With advances in medical technology and with many large scale, longitudinal studies now underway, social and biological science have built a convincing case that the varieties of madness subsumed by the label schizophrenia are created, fueled, and sustained by genetic, biochemical and environmental factors. However, with the ever more detailed models of the neurobiological and social systems out of which schizophrenia is born, it is possible to overlook how suffering persons actually experience their symptoms and navigate their way through life.
This book is unique in focusing on the experiences of those who have schizophrenia, and who must make sense of and live with this condition. It explores how schizophrenia disrupts person's experiences of themselves as beings in the world and how that disruption poses enduring barriers to recovery - barriers not reducible to issues of social justice or biology. After presenting a model of how disturbances in self-experience are related to but not identical with symptoms and dysfunction, it looks at the implications for the development of therapies that might provide greater opportunities for recovery.
The book provides a highly readable and humane examination of this common condition.
Reviewer:Michael Joel Schrift, D.O., M.A.(University of Illinois at Chicago College of Medicine)
Description:This interesting new book has a unique perspective on the pathogenesis of schizophrenia. The thesis is that individuals with schizophrenia are not only subject to the neurobiological factors known to be involved in the pathophysiology, along with social injustices, but that the experiences, both intra and extra-subjective, that schizophrenics go through contribute to the features of the illness and relate to, but are not identical to, the symptoms. Written and edited by two clinicians in the field, the book provides a distinctive viewpoint to the literature on schizophrenia.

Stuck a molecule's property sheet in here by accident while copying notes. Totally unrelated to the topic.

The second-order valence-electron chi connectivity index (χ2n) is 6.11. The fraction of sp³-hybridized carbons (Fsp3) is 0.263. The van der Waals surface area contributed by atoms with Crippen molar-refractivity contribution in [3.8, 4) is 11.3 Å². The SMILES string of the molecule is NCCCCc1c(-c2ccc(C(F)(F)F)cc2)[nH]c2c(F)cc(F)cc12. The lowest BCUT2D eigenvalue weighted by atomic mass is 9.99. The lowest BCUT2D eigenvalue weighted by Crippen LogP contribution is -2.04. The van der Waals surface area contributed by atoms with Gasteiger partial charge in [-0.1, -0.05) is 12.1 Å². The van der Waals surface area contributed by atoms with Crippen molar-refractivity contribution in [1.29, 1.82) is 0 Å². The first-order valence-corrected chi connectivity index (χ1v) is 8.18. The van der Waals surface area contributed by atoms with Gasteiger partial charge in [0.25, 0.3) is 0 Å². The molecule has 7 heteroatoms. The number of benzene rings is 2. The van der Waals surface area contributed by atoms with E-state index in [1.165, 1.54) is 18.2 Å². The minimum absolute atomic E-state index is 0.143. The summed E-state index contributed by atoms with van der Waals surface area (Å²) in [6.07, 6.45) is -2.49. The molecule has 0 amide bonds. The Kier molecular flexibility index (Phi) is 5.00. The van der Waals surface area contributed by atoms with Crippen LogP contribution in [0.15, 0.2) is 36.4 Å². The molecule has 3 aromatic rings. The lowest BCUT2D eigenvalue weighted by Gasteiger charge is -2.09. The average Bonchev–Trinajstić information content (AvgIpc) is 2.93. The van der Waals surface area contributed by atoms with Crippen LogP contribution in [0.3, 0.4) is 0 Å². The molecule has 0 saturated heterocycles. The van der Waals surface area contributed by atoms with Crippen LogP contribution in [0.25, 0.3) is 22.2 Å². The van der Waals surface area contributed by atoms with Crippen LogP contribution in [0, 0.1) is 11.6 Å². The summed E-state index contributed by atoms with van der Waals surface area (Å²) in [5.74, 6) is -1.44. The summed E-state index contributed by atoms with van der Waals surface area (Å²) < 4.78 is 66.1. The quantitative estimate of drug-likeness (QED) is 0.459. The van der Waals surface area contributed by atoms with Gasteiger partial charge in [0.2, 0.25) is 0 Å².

Purpose:The purpose of the book, according to the authors, "is to attend to and help articulate the root experiences of persons who suffer from schizophrenia." The authors "hope to discuss some of the disorder's key, first-person dimensions, and in a way that not only avoids dualism, but both illuminates some of schizophrenia's clinical and psychosocial dimensions and provides concrete directions for treatment." Although it is not clear to me that these goals are actually accomplished, the authors present an interesting thesis.
Audience:The targeted audience is clinicians. Those interested in the philosophy of psychiatry would also be interested in the book.
Features:The first chapter summarizes the biological and social justice factors thought to be contributory to schizophrenia. Chapter 2 reviews the sense of self in schizophrenia. Chapter 3 discusses how the self develops as dialogue and self-positions. Chapters 4, 5, and 6 discuss how the alteration in dialogue results in self-diminishment, symptoms, and psychosocial dysfunction. Chapter 7 focuses on how this disruption in dialogue could be a therapeutic target in psychotherapy. The final chapter is a summary of the ideas. The reference section contains the relevant citations from the literature the authors use in the presentation of their thesis.
Assessment:This book presents an inimitable perspective on the pathogenesis of some aspects of schizophrenia. The idea is that manifestations of the illness further the worsening of the illness itself: having schizophrenia makes you more schizophrenic; similarly, having autism makes you more autistic. Maybe, maybe not -- but interesting ideas.